Friday was a full day of workshops that concluded with a showcase put on by the social circus kids from Circus Arts Institute. The showcase was the perfect end to a day highlighted by Carrie and Lauren’s keynote and demonstrated before all of our eyes how just the simplest of accomplishments on the rope, trapeze, and in acrobatics put huge smiles on the kids faces. Of course, with the entire EdCon crowd going wild over every skill!
Workshops throughout the weekend focused on many differents facets of what circus arts encompasses, what running a circus arts program may entail, and the unexpected outcomes and issues that may arise. Mobility classes like“Shoulders upside down and right side up” and “Neck fitness: addressing the overlooked” are taught by professionals in physical therapy and circus arts combining their field to provide meaningful training to circus artists; “ACE Safety Program” and“Safety Beyond Mats: Practices to prevent sexual, physical and emotional abuse” workshops focused on how to make your studio or gym more safe both in policy and practice; “Introduction to German Wheel” and “Mini-Trampoline” gave participants a chance to learn the fundamentals of teaching and doing something new!
While Saturday was full of workshops, the day came to an end with emotion of all kinds. Amy Cohen, who has been leading the charge as executive director of AYCO and ACE for the better part of the last decade, has decided to step down; Tara Jacob, who has served several different roles with both organizations and the Board of Directors, will step into the interim role of executive director for the foreseeable future. Though the official announcement was made weeks ago, many tears were shed with the stepping down of Cohen, and many cheers for the stepping up of Jacob!
Another big role EdCon serves is recognizing individuals throughout the entire US community who have proven outstanding and who the community has voted for as such. Jesse Alford, president of the Board of Directors, stepped up to announce the winners of the bi-annual awards: “Innovation in Circus Education” and “Excellence in Circus Education”. Jen Crane and Carrie Heller receiving the two awards, respectively. Jen Crane (of Cirque Physio) for her studies in physiology and its application to circus arts; Carrie Heller for her research, dedication, and innovative Circus Arts Therapy spanning a career over 30 years.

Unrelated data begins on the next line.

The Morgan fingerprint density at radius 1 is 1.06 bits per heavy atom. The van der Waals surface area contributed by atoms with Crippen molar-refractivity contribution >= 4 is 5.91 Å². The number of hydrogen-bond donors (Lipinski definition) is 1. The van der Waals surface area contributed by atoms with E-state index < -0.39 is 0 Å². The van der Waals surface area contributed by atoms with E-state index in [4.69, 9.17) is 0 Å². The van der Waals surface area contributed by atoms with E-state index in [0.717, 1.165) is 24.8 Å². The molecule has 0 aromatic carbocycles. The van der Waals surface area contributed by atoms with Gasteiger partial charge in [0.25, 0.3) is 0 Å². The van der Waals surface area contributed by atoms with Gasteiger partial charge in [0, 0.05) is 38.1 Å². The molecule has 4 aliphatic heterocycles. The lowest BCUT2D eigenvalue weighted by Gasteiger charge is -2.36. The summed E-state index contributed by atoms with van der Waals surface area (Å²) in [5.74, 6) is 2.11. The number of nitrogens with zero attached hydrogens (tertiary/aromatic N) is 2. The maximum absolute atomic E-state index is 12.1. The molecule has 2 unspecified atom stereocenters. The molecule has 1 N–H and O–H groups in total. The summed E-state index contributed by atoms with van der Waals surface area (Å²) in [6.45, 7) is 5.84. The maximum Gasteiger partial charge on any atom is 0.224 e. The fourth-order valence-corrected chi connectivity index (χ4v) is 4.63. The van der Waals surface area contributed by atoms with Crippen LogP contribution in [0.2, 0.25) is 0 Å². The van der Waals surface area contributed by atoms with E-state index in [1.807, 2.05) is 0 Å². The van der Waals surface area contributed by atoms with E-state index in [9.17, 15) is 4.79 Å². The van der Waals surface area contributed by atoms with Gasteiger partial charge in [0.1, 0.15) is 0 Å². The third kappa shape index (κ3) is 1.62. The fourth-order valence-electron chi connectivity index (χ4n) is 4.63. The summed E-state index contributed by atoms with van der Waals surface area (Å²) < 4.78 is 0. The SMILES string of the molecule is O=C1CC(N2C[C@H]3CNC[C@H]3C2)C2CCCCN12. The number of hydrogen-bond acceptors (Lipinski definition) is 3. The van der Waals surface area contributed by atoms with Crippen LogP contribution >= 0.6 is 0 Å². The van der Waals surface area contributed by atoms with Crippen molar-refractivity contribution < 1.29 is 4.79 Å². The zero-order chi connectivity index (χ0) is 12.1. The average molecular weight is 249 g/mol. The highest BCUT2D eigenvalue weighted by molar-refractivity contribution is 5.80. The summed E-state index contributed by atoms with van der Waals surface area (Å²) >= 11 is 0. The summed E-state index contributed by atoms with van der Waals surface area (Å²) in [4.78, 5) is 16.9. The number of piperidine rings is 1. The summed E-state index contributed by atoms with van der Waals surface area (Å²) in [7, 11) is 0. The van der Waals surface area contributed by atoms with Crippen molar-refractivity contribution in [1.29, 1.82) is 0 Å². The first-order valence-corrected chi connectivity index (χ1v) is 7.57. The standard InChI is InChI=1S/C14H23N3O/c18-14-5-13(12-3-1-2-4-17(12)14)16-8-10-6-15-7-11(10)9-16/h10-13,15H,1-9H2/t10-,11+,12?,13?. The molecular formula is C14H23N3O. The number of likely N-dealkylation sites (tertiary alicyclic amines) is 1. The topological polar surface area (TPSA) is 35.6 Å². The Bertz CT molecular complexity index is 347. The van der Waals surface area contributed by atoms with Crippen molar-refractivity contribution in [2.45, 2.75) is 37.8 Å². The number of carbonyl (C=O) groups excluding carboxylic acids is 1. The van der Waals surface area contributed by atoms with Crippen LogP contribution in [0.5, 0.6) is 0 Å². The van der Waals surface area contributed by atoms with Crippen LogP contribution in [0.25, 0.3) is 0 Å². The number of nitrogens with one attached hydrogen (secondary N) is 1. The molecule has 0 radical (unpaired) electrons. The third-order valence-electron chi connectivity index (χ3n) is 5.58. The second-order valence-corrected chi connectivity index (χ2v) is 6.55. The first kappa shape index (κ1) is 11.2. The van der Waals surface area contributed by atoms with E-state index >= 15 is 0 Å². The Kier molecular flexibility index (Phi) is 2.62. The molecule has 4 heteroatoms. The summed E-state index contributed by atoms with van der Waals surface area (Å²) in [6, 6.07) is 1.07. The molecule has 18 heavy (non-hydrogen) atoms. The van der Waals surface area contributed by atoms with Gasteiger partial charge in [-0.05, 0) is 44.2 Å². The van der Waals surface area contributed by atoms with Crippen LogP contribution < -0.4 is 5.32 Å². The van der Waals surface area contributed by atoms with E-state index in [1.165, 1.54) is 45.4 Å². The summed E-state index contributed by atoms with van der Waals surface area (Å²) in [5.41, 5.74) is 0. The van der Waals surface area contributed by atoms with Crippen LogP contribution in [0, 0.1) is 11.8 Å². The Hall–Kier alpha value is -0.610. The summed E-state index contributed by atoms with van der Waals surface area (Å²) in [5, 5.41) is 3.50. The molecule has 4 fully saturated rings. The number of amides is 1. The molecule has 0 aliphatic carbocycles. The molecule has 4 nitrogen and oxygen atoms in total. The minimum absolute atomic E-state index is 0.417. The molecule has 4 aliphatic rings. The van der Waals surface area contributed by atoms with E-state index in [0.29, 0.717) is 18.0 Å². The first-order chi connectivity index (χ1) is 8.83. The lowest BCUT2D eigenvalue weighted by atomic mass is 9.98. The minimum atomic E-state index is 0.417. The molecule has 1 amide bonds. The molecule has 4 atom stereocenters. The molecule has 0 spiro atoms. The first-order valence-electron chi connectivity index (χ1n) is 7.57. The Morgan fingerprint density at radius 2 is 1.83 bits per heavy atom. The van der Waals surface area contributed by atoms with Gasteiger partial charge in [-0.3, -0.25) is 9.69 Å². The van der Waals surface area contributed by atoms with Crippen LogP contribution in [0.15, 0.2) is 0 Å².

The evening closed with an invite for all attendees to socialize, eat, and drink at Reg Bolton Pub Crawl, a bi-annual event in remembrance of Reg Bolton one of the trail-blazers of the worldwide social circus movement. The crawl took place in downtown Decatur and gave participants a chance to socialize outside of their typical circus environment, again, an invaluable time for educators across the country to spend together. To gather and share thoughts, ideas, and perhaps a rum and coke (hold the rum, for some).
Sunday, the festival drew to a close with the last few rotations of workshops, last meals were shared, goodbyes were said, and the staff went back to work to return the makeshift circus space back into the Decatur Recreation Center. It’s always “see you down the road” as many will return to theAYCO Youth Festival in San Diego in August 2019 and the next EdCon in 2020.
Related Content: American Circus Educators Launches Circus Arts Safety Recognition Program, Youth at the Center: Defining the Future of American Circus,& A US National Study Shows Positive Impact of Circus Programming on Youth At Risk.
All photos courtesy of American Youth Circus Organization